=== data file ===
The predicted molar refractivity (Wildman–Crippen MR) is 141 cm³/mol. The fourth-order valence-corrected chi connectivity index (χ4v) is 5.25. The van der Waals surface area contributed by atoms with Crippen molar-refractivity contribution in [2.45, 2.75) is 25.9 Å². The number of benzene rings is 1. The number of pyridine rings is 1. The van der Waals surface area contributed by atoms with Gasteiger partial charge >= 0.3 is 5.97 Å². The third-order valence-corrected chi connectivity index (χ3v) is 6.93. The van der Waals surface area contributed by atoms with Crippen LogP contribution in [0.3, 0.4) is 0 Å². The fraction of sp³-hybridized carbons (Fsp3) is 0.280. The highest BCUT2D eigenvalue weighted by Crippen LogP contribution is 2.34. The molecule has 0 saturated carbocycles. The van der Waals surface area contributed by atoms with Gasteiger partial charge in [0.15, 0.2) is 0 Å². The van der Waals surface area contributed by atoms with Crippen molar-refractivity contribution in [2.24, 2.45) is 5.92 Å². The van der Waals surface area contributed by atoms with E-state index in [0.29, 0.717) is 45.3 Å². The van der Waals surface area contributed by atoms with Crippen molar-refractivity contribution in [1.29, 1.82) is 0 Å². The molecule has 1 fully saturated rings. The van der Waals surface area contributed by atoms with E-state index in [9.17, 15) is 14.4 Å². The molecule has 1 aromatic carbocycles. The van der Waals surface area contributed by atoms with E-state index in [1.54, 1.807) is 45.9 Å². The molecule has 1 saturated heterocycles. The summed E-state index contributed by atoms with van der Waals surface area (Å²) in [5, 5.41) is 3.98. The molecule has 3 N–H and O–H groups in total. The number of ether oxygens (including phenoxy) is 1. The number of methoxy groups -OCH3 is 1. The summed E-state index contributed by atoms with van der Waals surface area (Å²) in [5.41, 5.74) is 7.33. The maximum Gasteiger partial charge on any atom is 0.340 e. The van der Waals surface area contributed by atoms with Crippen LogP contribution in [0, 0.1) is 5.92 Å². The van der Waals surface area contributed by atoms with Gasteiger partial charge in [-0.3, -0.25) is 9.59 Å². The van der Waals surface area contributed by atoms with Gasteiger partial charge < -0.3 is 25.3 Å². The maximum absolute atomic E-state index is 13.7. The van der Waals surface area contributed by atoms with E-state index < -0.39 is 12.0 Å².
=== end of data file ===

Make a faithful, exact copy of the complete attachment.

The predicted molar refractivity (Wildman–Crippen MR) is 141 cm³/mol. The fourth-order valence-corrected chi connectivity index (χ4v) is 5.25. The van der Waals surface area contributed by atoms with Crippen molar-refractivity contribution in [2.45, 2.75) is 25.9 Å². The number of benzene rings is 1. The number of pyridine rings is 1. The van der Waals surface area contributed by atoms with Gasteiger partial charge >= 0.3 is 5.97 Å². The third-order valence-corrected chi connectivity index (χ3v) is 6.93. The van der Waals surface area contributed by atoms with Crippen LogP contribution in [0.3, 0.4) is 0 Å². The fraction of sp³-hybridized carbons (Fsp3) is 0.280. The highest BCUT2D eigenvalue weighted by Crippen LogP contribution is 2.34. The molecule has 0 saturated carbocycles. The van der Waals surface area contributed by atoms with Gasteiger partial charge in [0.15, 0.2) is 0 Å². The van der Waals surface area contributed by atoms with Crippen molar-refractivity contribution in [2.24, 2.45) is 5.92 Å². The van der Waals surface area contributed by atoms with E-state index in [0.29, 0.717) is 45.3 Å². The van der Waals surface area contributed by atoms with Crippen molar-refractivity contribution in [1.29, 1.82) is 0 Å². The molecule has 1 fully saturated rings. The van der Waals surface area contributed by atoms with E-state index in [9.17, 15) is 14.4 Å². The molecule has 1 aromatic carbocycles. The van der Waals surface area contributed by atoms with E-state index in [1.54, 1.807) is 45.9 Å². The molecule has 1 saturated heterocycles. The summed E-state index contributed by atoms with van der Waals surface area (Å²) in [5, 5.41) is 3.98. The molecule has 3 N–H and O–H groups in total. The number of ether oxygens (including phenoxy) is 1. The number of methoxy groups -OCH3 is 1. The summed E-state index contributed by atoms with van der Waals surface area (Å²) in [5.41, 5.74) is 7.33. The maximum Gasteiger partial charge on any atom is 0.340 e. The van der Waals surface area contributed by atoms with Crippen LogP contribution in [0, 0.1) is 5.92 Å². The van der Waals surface area contributed by atoms with Gasteiger partial charge in [-0.3, -0.25) is 9.59 Å². The van der Waals surface area contributed by atoms with Gasteiger partial charge < -0.3 is 25.3 Å². The maximum absolute atomic E-state index is 13.7. The van der Waals surface area contributed by atoms with E-state index < -0.39 is 12.0 Å².